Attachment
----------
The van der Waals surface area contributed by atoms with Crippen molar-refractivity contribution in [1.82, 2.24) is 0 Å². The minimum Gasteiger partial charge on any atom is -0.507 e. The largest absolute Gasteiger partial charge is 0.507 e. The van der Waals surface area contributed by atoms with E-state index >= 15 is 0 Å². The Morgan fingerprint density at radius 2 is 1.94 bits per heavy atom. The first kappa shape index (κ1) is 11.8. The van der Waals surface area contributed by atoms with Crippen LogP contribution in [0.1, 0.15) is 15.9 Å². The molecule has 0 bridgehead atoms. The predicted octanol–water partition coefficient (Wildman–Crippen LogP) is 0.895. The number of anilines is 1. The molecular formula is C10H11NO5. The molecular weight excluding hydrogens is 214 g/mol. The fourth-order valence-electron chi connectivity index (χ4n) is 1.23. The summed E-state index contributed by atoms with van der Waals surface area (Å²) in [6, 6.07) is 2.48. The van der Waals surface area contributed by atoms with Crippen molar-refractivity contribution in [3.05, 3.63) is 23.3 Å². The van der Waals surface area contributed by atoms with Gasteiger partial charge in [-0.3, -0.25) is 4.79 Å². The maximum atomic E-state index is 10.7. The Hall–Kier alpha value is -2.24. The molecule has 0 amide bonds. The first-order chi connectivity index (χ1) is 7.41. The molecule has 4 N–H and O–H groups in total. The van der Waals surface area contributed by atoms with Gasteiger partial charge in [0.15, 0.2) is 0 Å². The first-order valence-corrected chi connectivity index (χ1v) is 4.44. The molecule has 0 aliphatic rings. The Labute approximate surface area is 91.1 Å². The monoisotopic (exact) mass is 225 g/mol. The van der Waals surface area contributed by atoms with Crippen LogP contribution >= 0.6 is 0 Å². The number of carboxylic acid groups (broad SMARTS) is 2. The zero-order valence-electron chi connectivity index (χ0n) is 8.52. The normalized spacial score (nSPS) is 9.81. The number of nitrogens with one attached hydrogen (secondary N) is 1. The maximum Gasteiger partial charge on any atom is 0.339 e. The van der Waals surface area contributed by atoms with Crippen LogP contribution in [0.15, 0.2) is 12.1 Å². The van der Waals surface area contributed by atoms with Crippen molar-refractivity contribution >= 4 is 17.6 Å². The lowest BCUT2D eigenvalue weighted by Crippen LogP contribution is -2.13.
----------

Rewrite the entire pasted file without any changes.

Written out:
The van der Waals surface area contributed by atoms with Crippen molar-refractivity contribution in [1.82, 2.24) is 0 Å². The minimum Gasteiger partial charge on any atom is -0.507 e. The largest absolute Gasteiger partial charge is 0.507 e. The van der Waals surface area contributed by atoms with E-state index >= 15 is 0 Å². The Morgan fingerprint density at radius 2 is 1.94 bits per heavy atom. The first kappa shape index (κ1) is 11.8. The van der Waals surface area contributed by atoms with Crippen LogP contribution in [0.1, 0.15) is 15.9 Å². The molecule has 0 bridgehead atoms. The predicted octanol–water partition coefficient (Wildman–Crippen LogP) is 0.895. The number of anilines is 1. The molecular formula is C10H11NO5. The molecular weight excluding hydrogens is 214 g/mol. The fourth-order valence-electron chi connectivity index (χ4n) is 1.23. The summed E-state index contributed by atoms with van der Waals surface area (Å²) in [6, 6.07) is 2.48. The van der Waals surface area contributed by atoms with Crippen molar-refractivity contribution in [3.05, 3.63) is 23.3 Å². The van der Waals surface area contributed by atoms with Gasteiger partial charge in [-0.3, -0.25) is 4.79 Å². The maximum atomic E-state index is 10.7. The Hall–Kier alpha value is -2.24. The molecule has 0 amide bonds. The first-order chi connectivity index (χ1) is 7.41. The molecule has 4 N–H and O–H groups in total. The van der Waals surface area contributed by atoms with Gasteiger partial charge in [0.15, 0.2) is 0 Å². The first-order valence-corrected chi connectivity index (χ1v) is 4.44. The molecule has 0 aliphatic rings. The Labute approximate surface area is 91.1 Å². The monoisotopic (exact) mass is 225 g/mol. The van der Waals surface area contributed by atoms with Crippen LogP contribution >= 0.6 is 0 Å². The number of carboxylic acid groups (broad SMARTS) is 2. The zero-order valence-electron chi connectivity index (χ0n) is 8.52. The normalized spacial score (nSPS) is 9.81. The number of nitrogens with one attached hydrogen (secondary N) is 1. The maximum Gasteiger partial charge on any atom is 0.339 e. The van der Waals surface area contributed by atoms with Crippen LogP contribution in [0.15, 0.2) is 12.1 Å². The van der Waals surface area contributed by atoms with Crippen molar-refractivity contribution >= 4 is 17.6 Å². The lowest BCUT2D eigenvalue weighted by Crippen LogP contribution is -2.13.